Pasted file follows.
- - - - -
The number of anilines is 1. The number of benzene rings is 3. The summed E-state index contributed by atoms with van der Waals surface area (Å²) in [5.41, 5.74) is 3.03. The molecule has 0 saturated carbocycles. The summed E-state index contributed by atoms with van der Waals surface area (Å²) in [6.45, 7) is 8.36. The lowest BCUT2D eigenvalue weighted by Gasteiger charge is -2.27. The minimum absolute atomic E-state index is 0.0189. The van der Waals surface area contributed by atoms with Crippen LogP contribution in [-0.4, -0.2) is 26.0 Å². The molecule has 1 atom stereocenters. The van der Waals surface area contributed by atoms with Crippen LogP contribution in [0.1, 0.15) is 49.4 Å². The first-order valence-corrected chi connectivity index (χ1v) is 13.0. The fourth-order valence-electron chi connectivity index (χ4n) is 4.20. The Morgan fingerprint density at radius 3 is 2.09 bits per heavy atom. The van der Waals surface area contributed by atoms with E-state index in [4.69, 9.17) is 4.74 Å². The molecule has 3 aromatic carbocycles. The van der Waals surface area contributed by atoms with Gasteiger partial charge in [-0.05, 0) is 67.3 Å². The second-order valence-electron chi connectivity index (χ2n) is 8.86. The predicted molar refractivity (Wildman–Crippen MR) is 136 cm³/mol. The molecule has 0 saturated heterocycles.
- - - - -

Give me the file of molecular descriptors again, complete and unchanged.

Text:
The number of anilines is 1. The number of benzene rings is 3. The summed E-state index contributed by atoms with van der Waals surface area (Å²) in [5.41, 5.74) is 3.03. The molecule has 0 saturated carbocycles. The summed E-state index contributed by atoms with van der Waals surface area (Å²) in [6.45, 7) is 8.36. The lowest BCUT2D eigenvalue weighted by Gasteiger charge is -2.27. The minimum absolute atomic E-state index is 0.0189. The van der Waals surface area contributed by atoms with Crippen LogP contribution in [-0.4, -0.2) is 26.0 Å². The molecule has 1 atom stereocenters. The van der Waals surface area contributed by atoms with Crippen LogP contribution in [0.1, 0.15) is 49.4 Å². The first-order valence-corrected chi connectivity index (χ1v) is 13.0. The fourth-order valence-electron chi connectivity index (χ4n) is 4.20. The Morgan fingerprint density at radius 3 is 2.09 bits per heavy atom. The van der Waals surface area contributed by atoms with E-state index in [4.69, 9.17) is 4.74 Å². The molecule has 3 aromatic carbocycles. The van der Waals surface area contributed by atoms with Gasteiger partial charge in [-0.05, 0) is 67.3 Å². The second-order valence-electron chi connectivity index (χ2n) is 8.86. The predicted molar refractivity (Wildman–Crippen MR) is 136 cm³/mol. The molecule has 0 saturated heterocycles.